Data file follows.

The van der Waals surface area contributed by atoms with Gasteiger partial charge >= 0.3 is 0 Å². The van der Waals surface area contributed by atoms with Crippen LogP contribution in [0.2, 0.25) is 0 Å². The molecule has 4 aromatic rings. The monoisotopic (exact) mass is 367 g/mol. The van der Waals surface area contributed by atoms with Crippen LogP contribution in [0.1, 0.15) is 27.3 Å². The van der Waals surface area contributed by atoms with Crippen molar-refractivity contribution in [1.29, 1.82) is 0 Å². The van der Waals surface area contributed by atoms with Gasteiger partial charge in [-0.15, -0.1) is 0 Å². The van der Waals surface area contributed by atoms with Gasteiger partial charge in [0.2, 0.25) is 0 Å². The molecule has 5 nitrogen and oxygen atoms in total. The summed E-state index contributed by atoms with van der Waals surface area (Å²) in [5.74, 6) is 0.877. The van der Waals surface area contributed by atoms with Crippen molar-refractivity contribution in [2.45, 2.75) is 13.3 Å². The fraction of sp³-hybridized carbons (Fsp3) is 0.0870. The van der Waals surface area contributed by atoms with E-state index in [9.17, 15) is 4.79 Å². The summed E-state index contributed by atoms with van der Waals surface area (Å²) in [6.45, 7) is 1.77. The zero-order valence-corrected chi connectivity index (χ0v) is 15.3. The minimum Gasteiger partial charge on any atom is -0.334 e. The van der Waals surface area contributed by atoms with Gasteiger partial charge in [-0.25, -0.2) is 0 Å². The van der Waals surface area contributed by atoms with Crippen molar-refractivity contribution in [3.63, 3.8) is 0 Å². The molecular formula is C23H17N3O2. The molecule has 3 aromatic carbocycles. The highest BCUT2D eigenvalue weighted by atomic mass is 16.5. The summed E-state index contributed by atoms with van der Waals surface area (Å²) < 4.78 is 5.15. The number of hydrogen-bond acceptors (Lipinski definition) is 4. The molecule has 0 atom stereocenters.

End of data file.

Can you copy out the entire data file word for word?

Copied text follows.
The van der Waals surface area contributed by atoms with Gasteiger partial charge >= 0.3 is 0 Å². The van der Waals surface area contributed by atoms with Crippen LogP contribution in [0.2, 0.25) is 0 Å². The molecule has 4 aromatic rings. The monoisotopic (exact) mass is 367 g/mol. The van der Waals surface area contributed by atoms with Crippen LogP contribution in [0.1, 0.15) is 27.3 Å². The van der Waals surface area contributed by atoms with Crippen molar-refractivity contribution in [1.29, 1.82) is 0 Å². The van der Waals surface area contributed by atoms with Gasteiger partial charge in [-0.15, -0.1) is 0 Å². The van der Waals surface area contributed by atoms with Gasteiger partial charge in [0.2, 0.25) is 0 Å². The molecule has 5 nitrogen and oxygen atoms in total. The summed E-state index contributed by atoms with van der Waals surface area (Å²) in [5.74, 6) is 0.877. The van der Waals surface area contributed by atoms with Crippen molar-refractivity contribution in [2.45, 2.75) is 13.3 Å². The fraction of sp³-hybridized carbons (Fsp3) is 0.0870. The van der Waals surface area contributed by atoms with E-state index in [9.17, 15) is 4.79 Å². The summed E-state index contributed by atoms with van der Waals surface area (Å²) in [6.45, 7) is 1.77. The zero-order valence-corrected chi connectivity index (χ0v) is 15.3. The minimum Gasteiger partial charge on any atom is -0.334 e. The van der Waals surface area contributed by atoms with Gasteiger partial charge in [-0.25, -0.2) is 0 Å². The van der Waals surface area contributed by atoms with Crippen molar-refractivity contribution in [3.63, 3.8) is 0 Å². The molecular formula is C23H17N3O2. The molecule has 3 aromatic carbocycles. The highest BCUT2D eigenvalue weighted by atomic mass is 16.5. The summed E-state index contributed by atoms with van der Waals surface area (Å²) < 4.78 is 5.15. The number of hydrogen-bond acceptors (Lipinski definition) is 4. The molecule has 0 atom stereocenters.